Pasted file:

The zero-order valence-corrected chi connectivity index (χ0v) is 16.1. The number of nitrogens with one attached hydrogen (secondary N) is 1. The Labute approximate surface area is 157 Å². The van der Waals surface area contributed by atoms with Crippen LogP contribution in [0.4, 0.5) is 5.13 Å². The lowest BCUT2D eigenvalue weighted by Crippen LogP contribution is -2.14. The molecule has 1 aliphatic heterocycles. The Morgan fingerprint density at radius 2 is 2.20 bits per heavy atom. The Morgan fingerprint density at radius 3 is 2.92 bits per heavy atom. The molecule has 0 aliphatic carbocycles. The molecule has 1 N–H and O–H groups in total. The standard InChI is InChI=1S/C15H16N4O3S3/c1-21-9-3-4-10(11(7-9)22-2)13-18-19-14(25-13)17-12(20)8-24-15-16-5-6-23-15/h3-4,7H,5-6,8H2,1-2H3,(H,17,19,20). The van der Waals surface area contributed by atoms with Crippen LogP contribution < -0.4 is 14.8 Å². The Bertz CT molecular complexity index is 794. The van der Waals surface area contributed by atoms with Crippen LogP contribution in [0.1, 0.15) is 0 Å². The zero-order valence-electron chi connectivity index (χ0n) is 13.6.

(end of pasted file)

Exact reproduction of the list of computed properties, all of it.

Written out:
The zero-order valence-corrected chi connectivity index (χ0v) is 16.1. The number of nitrogens with one attached hydrogen (secondary N) is 1. The Labute approximate surface area is 157 Å². The van der Waals surface area contributed by atoms with Crippen LogP contribution in [0.4, 0.5) is 5.13 Å². The lowest BCUT2D eigenvalue weighted by Crippen LogP contribution is -2.14. The molecule has 1 aliphatic heterocycles. The Morgan fingerprint density at radius 2 is 2.20 bits per heavy atom. The Morgan fingerprint density at radius 3 is 2.92 bits per heavy atom. The molecule has 0 aliphatic carbocycles. The molecule has 1 N–H and O–H groups in total. The standard InChI is InChI=1S/C15H16N4O3S3/c1-21-9-3-4-10(11(7-9)22-2)13-18-19-14(25-13)17-12(20)8-24-15-16-5-6-23-15/h3-4,7H,5-6,8H2,1-2H3,(H,17,19,20). The van der Waals surface area contributed by atoms with Crippen LogP contribution < -0.4 is 14.8 Å². The Bertz CT molecular complexity index is 794. The van der Waals surface area contributed by atoms with Crippen LogP contribution in [0.1, 0.15) is 0 Å². The zero-order valence-electron chi connectivity index (χ0n) is 13.6.